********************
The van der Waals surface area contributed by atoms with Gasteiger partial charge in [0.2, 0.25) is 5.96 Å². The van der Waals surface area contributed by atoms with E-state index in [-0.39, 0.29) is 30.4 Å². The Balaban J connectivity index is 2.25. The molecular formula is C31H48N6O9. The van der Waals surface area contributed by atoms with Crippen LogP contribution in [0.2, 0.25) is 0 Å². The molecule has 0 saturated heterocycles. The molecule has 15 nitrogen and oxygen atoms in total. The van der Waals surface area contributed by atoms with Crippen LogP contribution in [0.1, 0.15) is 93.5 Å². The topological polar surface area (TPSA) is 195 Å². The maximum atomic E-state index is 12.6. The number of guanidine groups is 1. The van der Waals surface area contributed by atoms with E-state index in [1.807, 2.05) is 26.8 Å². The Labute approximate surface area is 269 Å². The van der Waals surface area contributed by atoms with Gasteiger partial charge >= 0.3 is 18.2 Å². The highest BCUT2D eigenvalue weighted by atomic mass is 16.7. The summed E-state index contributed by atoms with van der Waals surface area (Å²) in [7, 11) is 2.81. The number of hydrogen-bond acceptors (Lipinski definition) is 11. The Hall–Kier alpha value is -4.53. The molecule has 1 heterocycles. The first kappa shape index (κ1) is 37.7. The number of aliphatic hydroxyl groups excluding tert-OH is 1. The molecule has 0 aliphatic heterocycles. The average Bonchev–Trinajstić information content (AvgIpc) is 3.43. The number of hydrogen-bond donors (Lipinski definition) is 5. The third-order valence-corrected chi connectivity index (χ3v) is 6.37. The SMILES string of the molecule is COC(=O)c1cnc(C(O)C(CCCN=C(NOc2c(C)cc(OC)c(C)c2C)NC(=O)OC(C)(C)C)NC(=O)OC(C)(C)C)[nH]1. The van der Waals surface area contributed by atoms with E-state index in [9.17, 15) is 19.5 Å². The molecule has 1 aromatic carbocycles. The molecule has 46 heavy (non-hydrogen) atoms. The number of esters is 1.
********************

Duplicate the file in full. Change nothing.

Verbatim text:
The van der Waals surface area contributed by atoms with Gasteiger partial charge in [0.2, 0.25) is 5.96 Å². The van der Waals surface area contributed by atoms with E-state index in [-0.39, 0.29) is 30.4 Å². The Balaban J connectivity index is 2.25. The molecular formula is C31H48N6O9. The van der Waals surface area contributed by atoms with Crippen LogP contribution in [0.2, 0.25) is 0 Å². The molecule has 0 saturated heterocycles. The molecule has 15 nitrogen and oxygen atoms in total. The van der Waals surface area contributed by atoms with Crippen LogP contribution in [0.1, 0.15) is 93.5 Å². The topological polar surface area (TPSA) is 195 Å². The maximum atomic E-state index is 12.6. The number of guanidine groups is 1. The van der Waals surface area contributed by atoms with E-state index in [1.807, 2.05) is 26.8 Å². The Labute approximate surface area is 269 Å². The van der Waals surface area contributed by atoms with Gasteiger partial charge >= 0.3 is 18.2 Å². The highest BCUT2D eigenvalue weighted by atomic mass is 16.7. The summed E-state index contributed by atoms with van der Waals surface area (Å²) in [7, 11) is 2.81. The number of hydrogen-bond acceptors (Lipinski definition) is 11. The Hall–Kier alpha value is -4.53. The molecule has 1 heterocycles. The first kappa shape index (κ1) is 37.7. The number of aliphatic hydroxyl groups excluding tert-OH is 1. The molecule has 0 aliphatic heterocycles. The average Bonchev–Trinajstić information content (AvgIpc) is 3.43. The number of hydrogen-bond donors (Lipinski definition) is 5. The third-order valence-corrected chi connectivity index (χ3v) is 6.37. The SMILES string of the molecule is COC(=O)c1cnc(C(O)C(CCCN=C(NOc2c(C)cc(OC)c(C)c2C)NC(=O)OC(C)(C)C)NC(=O)OC(C)(C)C)[nH]1. The van der Waals surface area contributed by atoms with E-state index in [9.17, 15) is 19.5 Å². The molecule has 1 aromatic carbocycles. The molecule has 46 heavy (non-hydrogen) atoms. The number of esters is 1.